I never really worried about the cost of adding color to my hair. For years, my light mousey color would get naturally streaked blond by the sun. And when that wasn’t enough, I had it highlighted, maybe once every 3 or 4 months. But then a couple of years ago it became evident that there was just a touch too much grey to go with only highlights which meant full-head color. I was actually thrilled, because that meant I had a valid reason to go red. So I went to my guy in Vietnam, (where I was living at the time), and got awesome red with funky blond chunks.
The cost was expensive by Vietnam standards, and not what I would call cheap in relation to my salary, but it was affordable. I went through the problems of the red fading day by day, even though my hair was never directly in contact with the sun. And every 6 weeks or so, I would go back and try out different highlights or slightly change the red to see if we could get a tone that would last longer. There was that unfortunate hair-coloring experience, where I ended up with bright pink streaks right before I left the country a year ago, but other than that, it was fine.
Back in the US, I started to get my hair done every 6-8 weeks. The color still faded, although maybe not as quickly as in hot and humid Vietnam, but I was happy enough until I had to write out the check at the end. In the beginning, I still had savings and figured it was a luxury I had to afford. A few times I thought of putting off the coloring, as I did in the days when I couldn’t afford highlights, but it just doesn’t work with unsightly roots, (the main reason I never did full color before), and certainly not with grey roots.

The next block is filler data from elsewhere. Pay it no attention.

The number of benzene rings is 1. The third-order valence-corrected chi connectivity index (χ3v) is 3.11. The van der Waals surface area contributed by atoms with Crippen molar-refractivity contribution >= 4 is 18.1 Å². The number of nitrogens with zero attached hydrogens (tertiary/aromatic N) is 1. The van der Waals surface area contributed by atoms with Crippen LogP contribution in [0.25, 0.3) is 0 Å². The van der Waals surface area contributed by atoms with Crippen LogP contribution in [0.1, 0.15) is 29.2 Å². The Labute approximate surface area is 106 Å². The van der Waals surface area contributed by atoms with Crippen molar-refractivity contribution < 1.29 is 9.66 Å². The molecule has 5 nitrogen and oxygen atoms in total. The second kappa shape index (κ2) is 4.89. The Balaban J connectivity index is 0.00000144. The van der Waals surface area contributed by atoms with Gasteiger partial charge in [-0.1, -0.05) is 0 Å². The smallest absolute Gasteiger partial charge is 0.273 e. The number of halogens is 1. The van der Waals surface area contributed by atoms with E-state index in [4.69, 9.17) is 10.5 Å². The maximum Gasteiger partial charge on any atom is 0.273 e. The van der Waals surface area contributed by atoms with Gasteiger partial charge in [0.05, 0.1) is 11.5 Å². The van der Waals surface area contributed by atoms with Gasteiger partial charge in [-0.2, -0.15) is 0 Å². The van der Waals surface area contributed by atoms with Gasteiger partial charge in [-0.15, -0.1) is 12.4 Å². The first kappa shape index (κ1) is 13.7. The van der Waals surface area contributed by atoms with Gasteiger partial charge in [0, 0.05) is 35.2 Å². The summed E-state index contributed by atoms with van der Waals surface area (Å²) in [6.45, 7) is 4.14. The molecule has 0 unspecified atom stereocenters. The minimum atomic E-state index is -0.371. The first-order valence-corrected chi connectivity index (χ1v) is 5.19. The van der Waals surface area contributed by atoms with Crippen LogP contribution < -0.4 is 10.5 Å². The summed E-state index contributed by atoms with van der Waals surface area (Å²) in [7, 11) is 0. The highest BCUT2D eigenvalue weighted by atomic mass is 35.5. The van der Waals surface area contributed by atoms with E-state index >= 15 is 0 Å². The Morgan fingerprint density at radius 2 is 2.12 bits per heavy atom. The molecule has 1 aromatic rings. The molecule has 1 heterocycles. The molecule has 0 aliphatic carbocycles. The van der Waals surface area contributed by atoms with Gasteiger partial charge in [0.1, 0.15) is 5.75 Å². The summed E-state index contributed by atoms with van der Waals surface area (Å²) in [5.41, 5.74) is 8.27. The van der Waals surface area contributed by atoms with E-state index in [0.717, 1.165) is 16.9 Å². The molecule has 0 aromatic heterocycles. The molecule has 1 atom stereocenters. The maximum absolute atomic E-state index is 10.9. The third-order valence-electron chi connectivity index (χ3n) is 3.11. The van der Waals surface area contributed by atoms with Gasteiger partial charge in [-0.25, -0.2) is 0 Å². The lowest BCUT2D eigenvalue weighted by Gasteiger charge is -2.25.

Then I got laid off from my less-than-full-time job, which paid less than it should have. There was simply no way I was going to go into debt to color my hair, so I started thinking about dying it myself.
Self-coloring? How could I even contemplate it? Hadn’t I spent years thinking that a person was a fool to go the do-it-yourself route? Of course I had seen the aisles in the drugs stores with thousands of choices of products and colors, but I had never even stopped to take a look. Every time a hair color ad came on the TV, I completely blocked it out. But that changed. I started to listen to every ad; I went on-line to see what was available; I checked with friends who had done it themselves. And finally, I was ready to invest the $10 and give it a go.
After careful research, I decided on L’Oreal Feria R68 Power Red. I came to this decision after first narrowing it down to a L’Oreal product. Then I went to their website and looked at each and every product and color. And then I used their interactive, “Highly personal and intuitive, ‘Can I Help You?’”, where “L’Oreal Expert Colorist, Christophe Robin”, talks you through your hair type, desired results, and then chooses what is best for you. It was both helpful and hilarious. Christophe’s accent is so French, that they had to sub-title his commentary. But when Christophe’s recommendation was exactly the color I had picked, I was reassured that I could do this.
On the directions, and on every site dedicated to coloring you hair, they suggest that you do a ‘skin allergy test’ 48 hours before applying it to your hair. It sounded somewhat reasonable, but since no hair stylist I have ever gone to has ever pre-tested for allergies, I figured it was just a law-suit precautionary warning and bypassed the test.